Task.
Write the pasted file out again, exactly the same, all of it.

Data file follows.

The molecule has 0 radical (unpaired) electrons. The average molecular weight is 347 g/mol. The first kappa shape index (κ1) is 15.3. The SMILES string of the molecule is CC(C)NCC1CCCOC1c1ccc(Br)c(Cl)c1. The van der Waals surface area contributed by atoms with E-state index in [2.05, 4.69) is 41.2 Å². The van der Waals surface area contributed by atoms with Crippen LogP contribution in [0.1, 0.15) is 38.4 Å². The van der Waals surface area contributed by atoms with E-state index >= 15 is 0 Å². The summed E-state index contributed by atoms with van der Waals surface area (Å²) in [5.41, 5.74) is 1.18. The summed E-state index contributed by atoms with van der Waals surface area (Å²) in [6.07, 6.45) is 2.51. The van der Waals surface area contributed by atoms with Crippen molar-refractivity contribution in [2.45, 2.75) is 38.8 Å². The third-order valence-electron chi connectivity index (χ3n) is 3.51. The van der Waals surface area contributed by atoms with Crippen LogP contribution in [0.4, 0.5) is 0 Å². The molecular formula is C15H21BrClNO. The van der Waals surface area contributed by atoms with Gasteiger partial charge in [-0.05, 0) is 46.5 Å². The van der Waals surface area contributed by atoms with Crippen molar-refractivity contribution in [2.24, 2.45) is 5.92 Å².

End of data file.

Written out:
The molecule has 0 radical (unpaired) electrons. The average molecular weight is 347 g/mol. The first kappa shape index (κ1) is 15.3. The SMILES string of the molecule is CC(C)NCC1CCCOC1c1ccc(Br)c(Cl)c1. The van der Waals surface area contributed by atoms with E-state index in [2.05, 4.69) is 41.2 Å². The van der Waals surface area contributed by atoms with Crippen LogP contribution in [0.1, 0.15) is 38.4 Å². The van der Waals surface area contributed by atoms with E-state index >= 15 is 0 Å². The summed E-state index contributed by atoms with van der Waals surface area (Å²) in [5.41, 5.74) is 1.18. The summed E-state index contributed by atoms with van der Waals surface area (Å²) in [6.07, 6.45) is 2.51. The van der Waals surface area contributed by atoms with Crippen molar-refractivity contribution in [2.45, 2.75) is 38.8 Å². The third-order valence-electron chi connectivity index (χ3n) is 3.51. The van der Waals surface area contributed by atoms with Crippen LogP contribution in [0.4, 0.5) is 0 Å². The molecular formula is C15H21BrClNO. The van der Waals surface area contributed by atoms with Gasteiger partial charge in [-0.05, 0) is 46.5 Å². The van der Waals surface area contributed by atoms with Crippen molar-refractivity contribution in [2.24, 2.45) is 5.92 Å².